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Efficiency and Effectiveness of the European Parliament under the Ordinary Legislative Procedure


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In the aftermath of the 2019 European elections, the article tries to assess the efficiency and effectiveness of the European Parliament within the framework of the ordinary legislative procedure (co-decision). After defining and formulating the main indicators, the paper analyses the micro- and macro-performance of the European Parliament within the decision-making process from a quantitative-qualitative and a qualitative-quantitative perspective; highlighting the relativizing factors and the responsiveness of the European decision-making process to the Europeans’ needs.
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Adm. Sci. 2019, 9, 70; doi:10.3390/admsci9030070
Efficiency and Effectiveness of the European
Parliament under the Ordinary Legislative Procedure
Ani Matei
*, Cristina Ciora
*, Adrian Stelian Dumitru
and Reli Ceche
National University of Political Studies and Public Administration, 010643 Bucharest, Romania
Independent Researcher, 010164 Bucharest, Romania
* Correspondence: (A.M.); (C.C.)
Received: 10 August 2019; Accepted: 9 September 2019; Published: 12 September 2019
Abstract: In the aftermath of the 2019 European elections, the article tries to assess the efficiency and
effectiveness of the European Parliament within the framework of the ordinary legislative
procedure (co-decision). After defining and formulating the main indicators, the paper analyses the
micro- and macro-performance of the European Parliament within the decision-making process
from a quantitative-qualitative and a qualitative-quantitative perspective; highlighting the
relativizing factors and the responsiveness of the European decision-making process to the
Europeans’ needs.
Keywords: European parliament; ordinary legislative procedure; co-decision; efficiency;
1. Introductory Considerations
1.1. Purpose
In the context of the 2019 European elections, the 2017–2019 President of the European
Parliament (EP), Mr. Antonio Tajani, put effectiveness at the very centre of his speech about Europe:
‘We have to change Europe and make it more effective by answering citizens’ concerns and building
upon what we have already achieved’ (European Parliament 2019a).
It is undoubtedly not without reason that effectiveness is approached as a primary way for
answering the citizens’ concerns. In May 2019, on the occasion of the European parliamentary
elections for the ninth legislature, the European Parliament had to pass, in front of the European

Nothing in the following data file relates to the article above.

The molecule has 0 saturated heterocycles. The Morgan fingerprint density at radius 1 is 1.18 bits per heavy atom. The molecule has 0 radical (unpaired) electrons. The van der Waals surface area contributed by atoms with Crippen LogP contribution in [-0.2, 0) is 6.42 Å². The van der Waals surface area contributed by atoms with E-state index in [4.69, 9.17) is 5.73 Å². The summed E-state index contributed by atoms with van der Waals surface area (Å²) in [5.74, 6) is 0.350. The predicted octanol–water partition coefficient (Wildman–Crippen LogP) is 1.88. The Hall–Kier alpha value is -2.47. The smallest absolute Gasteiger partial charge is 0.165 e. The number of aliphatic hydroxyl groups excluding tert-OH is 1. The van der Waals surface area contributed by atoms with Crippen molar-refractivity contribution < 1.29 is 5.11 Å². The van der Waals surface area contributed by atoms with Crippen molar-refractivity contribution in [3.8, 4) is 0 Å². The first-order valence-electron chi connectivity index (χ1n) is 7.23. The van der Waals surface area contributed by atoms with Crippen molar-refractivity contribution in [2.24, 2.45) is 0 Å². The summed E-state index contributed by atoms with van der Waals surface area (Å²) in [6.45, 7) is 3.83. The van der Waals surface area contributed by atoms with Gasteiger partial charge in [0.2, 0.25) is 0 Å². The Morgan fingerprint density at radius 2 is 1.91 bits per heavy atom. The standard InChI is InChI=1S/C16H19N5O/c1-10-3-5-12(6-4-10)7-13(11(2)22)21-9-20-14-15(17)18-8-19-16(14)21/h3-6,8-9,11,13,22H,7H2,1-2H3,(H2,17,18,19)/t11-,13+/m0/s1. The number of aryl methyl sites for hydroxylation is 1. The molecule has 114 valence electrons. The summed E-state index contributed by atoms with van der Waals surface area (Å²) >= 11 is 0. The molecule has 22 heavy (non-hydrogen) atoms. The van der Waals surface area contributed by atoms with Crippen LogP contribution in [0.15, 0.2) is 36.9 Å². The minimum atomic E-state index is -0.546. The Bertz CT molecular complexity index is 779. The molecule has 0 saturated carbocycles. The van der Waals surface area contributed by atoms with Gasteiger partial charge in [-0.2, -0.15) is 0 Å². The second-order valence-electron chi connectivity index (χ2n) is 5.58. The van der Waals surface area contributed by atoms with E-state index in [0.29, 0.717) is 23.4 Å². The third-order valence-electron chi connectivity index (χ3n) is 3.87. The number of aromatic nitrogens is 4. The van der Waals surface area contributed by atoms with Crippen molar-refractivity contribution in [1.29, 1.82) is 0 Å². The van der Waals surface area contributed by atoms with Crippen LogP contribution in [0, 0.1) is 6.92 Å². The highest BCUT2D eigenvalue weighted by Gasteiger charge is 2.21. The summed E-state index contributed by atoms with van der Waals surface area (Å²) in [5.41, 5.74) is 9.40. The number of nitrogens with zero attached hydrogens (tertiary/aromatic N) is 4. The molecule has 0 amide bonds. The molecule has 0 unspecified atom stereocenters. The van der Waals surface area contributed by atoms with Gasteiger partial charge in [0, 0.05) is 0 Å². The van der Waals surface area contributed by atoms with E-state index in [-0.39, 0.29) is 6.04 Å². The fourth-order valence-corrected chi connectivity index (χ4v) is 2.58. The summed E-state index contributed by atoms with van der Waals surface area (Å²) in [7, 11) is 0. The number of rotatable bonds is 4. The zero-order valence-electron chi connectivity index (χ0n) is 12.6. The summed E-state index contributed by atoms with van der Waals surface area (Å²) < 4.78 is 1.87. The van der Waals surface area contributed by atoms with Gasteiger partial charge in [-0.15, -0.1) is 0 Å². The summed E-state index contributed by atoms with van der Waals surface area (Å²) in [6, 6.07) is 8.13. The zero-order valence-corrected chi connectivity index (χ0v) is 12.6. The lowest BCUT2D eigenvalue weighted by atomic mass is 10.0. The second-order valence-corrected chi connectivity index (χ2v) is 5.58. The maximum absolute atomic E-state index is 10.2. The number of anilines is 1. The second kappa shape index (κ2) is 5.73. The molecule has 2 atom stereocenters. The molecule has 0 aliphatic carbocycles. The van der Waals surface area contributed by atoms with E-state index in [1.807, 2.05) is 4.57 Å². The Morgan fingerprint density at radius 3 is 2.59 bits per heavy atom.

citizens, what we consider to be the ultimate test of effectiveness for the outcoming legislature And
the high turnover of 50.62% (European Parliament 2019b) seems to confirm the perception of
European citizens of a more effective and efficient European Parliament. In that context, the paper
explores various ways of assessing the efficiency and effectiveness of the EP within the framework
of the ordinary legislative procedure/the co-decision (OLP/COD) using quantitative and qualitative
indicators appropriately identified as indicators of efficiency/effectiveness and efficiency/non-
After theoretical considerations and a brief overview of the ordinary legislative procedure, we
will formulate the qualitative and quantitative indicators and undertake a qualitative and
quantitative analysis of the legislative production in the light of the EP.
1.2. General Considerations
‘The decision-making process in the EU is a complex process determined by the plurality and
the diversity of the Union (historical, traditional and cultural, economic and geographical)’, Matei
(2009, p. 24) states.
Adm. Sci. 2019, 9, 70 2 of 18
The co-decision procedure, which, since the entry into force of the Lisbon Treaty, has become
the ordinary legislative procedure, is the common law procedure for decision-making at the
European level. Its complexity stems not only from the procedural toolbox, but also from the interests
of the institutions involved in the decision-making process.
The main actors of the co-decision procedure are the three institutions of the ‘institutional
triangle’, namely the European Commission, the Council of the European Union (CEU) and the
European Parliament. The European Commission represents the general common interests of the
Union and has the quasi-monopoly of the legislative initiative; the EP represents the interests of more
than half a billion citizens and shares the legislative power with the CEU, which continues to
represent the interests of the 28 Member States. The main secondary actors involved in the co-decision
procedure are the advisory bodies of the European Union, namely the Committee of the Regions,
representing the interests of the EU’s regions, and the European Economic and Social Committee,
representing the organised interests’ groups.
Given the increasing complexity of the decision-making in the EU, many authors have been
concerned about the efficiency and effectiveness of this process. Thus, Schulz and Konig (2000), with
reference to ‘institutional reform and decision-making efficiency in the European Union’, argue that
‘a common theme in the literature is that the efficiency of the EU decision-making process has
deteriorated considerably as EU legislation activity has increased over the past two decades’ (Schulz
and Konig 2000, p. 653).
Neyer (2010) carries the debate deeper, addressing both the issue of efficiency and the
effectiveness of EU decision-making processes. From Neyer’s point of view, connections between for